Long missing, now found: Old Master discoveries offered during Classic Week
Several works in our Old Masters sale on April 27 were once thought to have disappeared. Christie’s specialists Emma Kronman, Alan Wintermute and François de Poortere explain how these important paintings were brought back to light
For a scholar of art, there is perhaps no greater thrill than being in the presence of a work long considered lost to history. When such pieces resurface, art historians must draw upon all their skills to make an accurate attribution, and determine whether they are in fact dealing with an original.
While methods vary depending on the artist and medium, ‘There are,’ says Emma Kronman, an Old Master Paintings specialist at Christie’s New York, ‘things we can do visually, art historically and technically to work things out.’
For Kronman’s colleague and fellow specialist Alan Wintermute, an auction house has certain advantages. ‘The resources of Christie’s allow us to pursue leads that an independent scholar or museum might not have,’ he explains. Ultimately, he says, ‘the combination of commerce and scholarship’ can help drive discovery.
Perhaps more than any other artist, Titian redefined 16th-century Italian painting. The Portrait of Gabriele Giolito de' Ferrari, first attributed to Titian in 1957, disappeared from view in the 1960s and was left out of late 20th-century scholarship on the artist. When it reappeared at a small auction in Geneva in 2013, it was mistaken for a work by one of his followers.
Recent research and X-radiography have led Professors Peter Humfrey and Paul Joannides to conclude that the portrait can officially be attributed to Titian. ‘Scholarship on Titian is complex because he was so widely imitated — by both artists in his workshop and beyond,’ says Emma Kronman.
This made the process of definitively confirming its attribution particularly exciting. As Kronman explains, X-rays showed that the canvas was coarse in texture — a finding consistent with the kinds of canvases Titian favoured. X-rays also revealed a small ‘halo’ of paint around the head of the sitter — a preparatory technique typical of Titian’s practice.
The attribution is further supported by an inscription identifying the sitter as Gabriele Giolito de’ Ferrari, a Venetian publisher who was part of Titian’s literary circle. ‘Titian was a printmaker himself, and was close to a number of writers,’ Kronman explains. ‘The idea that this was painted “friend to friend” makes it particularly appealing, and underscores the depth of the cultural circles in Italy at the time.’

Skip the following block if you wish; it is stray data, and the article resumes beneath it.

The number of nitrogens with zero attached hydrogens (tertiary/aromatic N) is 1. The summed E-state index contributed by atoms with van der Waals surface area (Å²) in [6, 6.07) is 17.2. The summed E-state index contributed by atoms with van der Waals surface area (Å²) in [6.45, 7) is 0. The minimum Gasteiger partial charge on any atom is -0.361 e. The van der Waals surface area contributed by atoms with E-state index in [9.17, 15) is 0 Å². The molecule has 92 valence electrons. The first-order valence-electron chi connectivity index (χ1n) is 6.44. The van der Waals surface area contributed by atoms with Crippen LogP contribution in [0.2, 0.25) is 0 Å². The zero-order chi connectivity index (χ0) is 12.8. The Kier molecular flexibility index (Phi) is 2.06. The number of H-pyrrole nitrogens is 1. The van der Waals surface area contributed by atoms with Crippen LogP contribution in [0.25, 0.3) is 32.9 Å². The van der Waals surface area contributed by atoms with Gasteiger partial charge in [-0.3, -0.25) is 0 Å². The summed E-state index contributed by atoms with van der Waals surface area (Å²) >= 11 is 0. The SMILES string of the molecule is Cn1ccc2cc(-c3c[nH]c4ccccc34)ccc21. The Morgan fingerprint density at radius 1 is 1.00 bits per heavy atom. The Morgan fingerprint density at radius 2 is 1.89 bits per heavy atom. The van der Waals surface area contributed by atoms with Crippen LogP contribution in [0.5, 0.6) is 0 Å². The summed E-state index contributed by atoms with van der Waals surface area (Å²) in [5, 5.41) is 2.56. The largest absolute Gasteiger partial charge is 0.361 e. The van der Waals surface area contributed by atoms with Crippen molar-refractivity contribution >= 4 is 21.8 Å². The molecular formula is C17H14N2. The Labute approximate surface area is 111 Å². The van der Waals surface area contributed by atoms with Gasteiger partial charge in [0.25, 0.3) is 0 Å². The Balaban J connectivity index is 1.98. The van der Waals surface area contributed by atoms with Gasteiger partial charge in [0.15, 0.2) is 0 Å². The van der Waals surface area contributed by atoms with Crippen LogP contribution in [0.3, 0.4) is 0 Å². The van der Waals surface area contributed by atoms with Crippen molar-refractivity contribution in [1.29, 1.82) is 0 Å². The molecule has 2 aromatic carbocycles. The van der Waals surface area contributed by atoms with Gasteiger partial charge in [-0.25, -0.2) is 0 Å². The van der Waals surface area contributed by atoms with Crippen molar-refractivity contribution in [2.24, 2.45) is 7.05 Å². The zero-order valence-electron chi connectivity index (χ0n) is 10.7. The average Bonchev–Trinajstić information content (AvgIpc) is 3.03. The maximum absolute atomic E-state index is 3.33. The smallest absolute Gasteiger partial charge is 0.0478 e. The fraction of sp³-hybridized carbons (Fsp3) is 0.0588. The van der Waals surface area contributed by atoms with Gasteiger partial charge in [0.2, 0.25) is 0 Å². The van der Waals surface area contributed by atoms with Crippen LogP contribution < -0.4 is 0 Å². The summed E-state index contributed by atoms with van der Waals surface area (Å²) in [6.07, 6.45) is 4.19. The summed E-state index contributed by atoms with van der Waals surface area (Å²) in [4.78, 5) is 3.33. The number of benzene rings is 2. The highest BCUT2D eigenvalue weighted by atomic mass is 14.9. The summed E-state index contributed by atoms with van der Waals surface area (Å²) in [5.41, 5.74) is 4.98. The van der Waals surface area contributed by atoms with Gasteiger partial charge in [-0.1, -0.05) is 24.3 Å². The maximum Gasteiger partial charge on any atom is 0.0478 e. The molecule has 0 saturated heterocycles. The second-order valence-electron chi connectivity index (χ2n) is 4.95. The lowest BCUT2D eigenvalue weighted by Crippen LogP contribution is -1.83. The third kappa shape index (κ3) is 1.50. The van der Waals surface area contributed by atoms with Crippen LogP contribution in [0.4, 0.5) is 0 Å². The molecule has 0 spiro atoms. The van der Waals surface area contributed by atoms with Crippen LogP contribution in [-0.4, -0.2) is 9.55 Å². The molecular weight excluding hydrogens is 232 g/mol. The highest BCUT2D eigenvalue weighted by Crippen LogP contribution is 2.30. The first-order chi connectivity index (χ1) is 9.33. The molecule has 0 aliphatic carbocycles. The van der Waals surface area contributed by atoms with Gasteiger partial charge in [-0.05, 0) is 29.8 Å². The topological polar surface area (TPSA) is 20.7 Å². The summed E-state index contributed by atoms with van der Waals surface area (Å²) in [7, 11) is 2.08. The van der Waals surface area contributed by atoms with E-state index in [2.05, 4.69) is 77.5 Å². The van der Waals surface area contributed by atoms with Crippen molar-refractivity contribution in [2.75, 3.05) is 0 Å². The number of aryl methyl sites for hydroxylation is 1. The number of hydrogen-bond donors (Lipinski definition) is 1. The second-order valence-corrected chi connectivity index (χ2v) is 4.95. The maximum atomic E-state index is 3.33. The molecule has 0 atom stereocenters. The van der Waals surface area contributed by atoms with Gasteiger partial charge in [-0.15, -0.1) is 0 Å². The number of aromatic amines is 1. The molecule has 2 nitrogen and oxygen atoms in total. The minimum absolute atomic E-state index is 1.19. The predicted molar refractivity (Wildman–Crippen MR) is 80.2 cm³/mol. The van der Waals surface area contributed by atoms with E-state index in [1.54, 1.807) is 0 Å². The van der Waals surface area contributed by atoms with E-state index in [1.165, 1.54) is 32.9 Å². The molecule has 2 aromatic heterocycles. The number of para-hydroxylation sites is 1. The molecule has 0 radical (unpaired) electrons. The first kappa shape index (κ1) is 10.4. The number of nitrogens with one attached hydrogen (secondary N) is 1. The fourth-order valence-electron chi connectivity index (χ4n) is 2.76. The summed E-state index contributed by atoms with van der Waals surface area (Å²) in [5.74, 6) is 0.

Stylistically, Kronman adds, it showcases ‘an approach to technique that would come to define Titian’s late work, and that helped make his art so modern and exciting to contemporary viewers.’
Painted around 1660, Murillo’s The Immaculate Conception features the ‘graceful, frothy palette’ typical of the artist’s production in the last two decades of his life.
The subject of the Immaculate Conception of the Virgin, or Inmaculada, was one that Murillo turned to again and again. But this version, painted on copper, is particularly exciting. ‘The láminas — or paintings on hard support — were especially desirable because they kept paint vivid, bright and jewel-like,’ explains Emma Kronman. ‘We only know of three other versions of the Inmaculadas on a support like this done by Murillo himself.’
At the time Murillo painted this work, debate raged in the Vatican about how the Virgin Mary was conceived. On one side were the Immaculatists, who argued that the Virgin had been conceived without original sin. Those who believed in sanctification, on the other hand, believed that Mary was conceived in sin and purified in the womb. In 1661, Pope Alexander VII officially declared the Virgin Mary immune to original sin, closing the debate for good.
The ruling was cause for rejoicing in Spain and, says Kronman, ‘explains why Murillo would have produced one of these Immuculadas for a private patron. It’s all about a deep and intense loyalty to a particular interpretation of the Catholic faith.’
Following close and careful inspection by art historians Jonathan Brown, Ignacio Cano and William B. Jordan, another debate has been closed for good. As Kronman confirms, ‘This work has been fully accepted by Murillo scholars.’
The small panel below, Pour garder l'honneur d'une belle, is an exceptional rediscovery from early in Jean-Antoine Watteau’s career. The painting was long known from engravings by Charles-Nicolas Cochin, and was included in the Recueil Jullienne, a compendium of engravings of Watteau’s paintings published between 1732 and 1735. But at some point in the 18th century, it disappeared.
The official attribution was made by Alan Wintermute, who is currently preparing the catalogue raisonné on Watteau. As the specialist explains, so many of Watteau’s works were engraved and catalogued not long after his death that ‘we tend to know what Watteau works look like even when they are lost’. There are so many reproductions, he adds, that ‘everything is assumed to be a copy’.
This painting, for example, ‘was very dirty and covered with old encrusted repainting. So unless you looked really hard in key areas it probably looked like a copy.’ Once cleaned, however, it became obvious that it was not.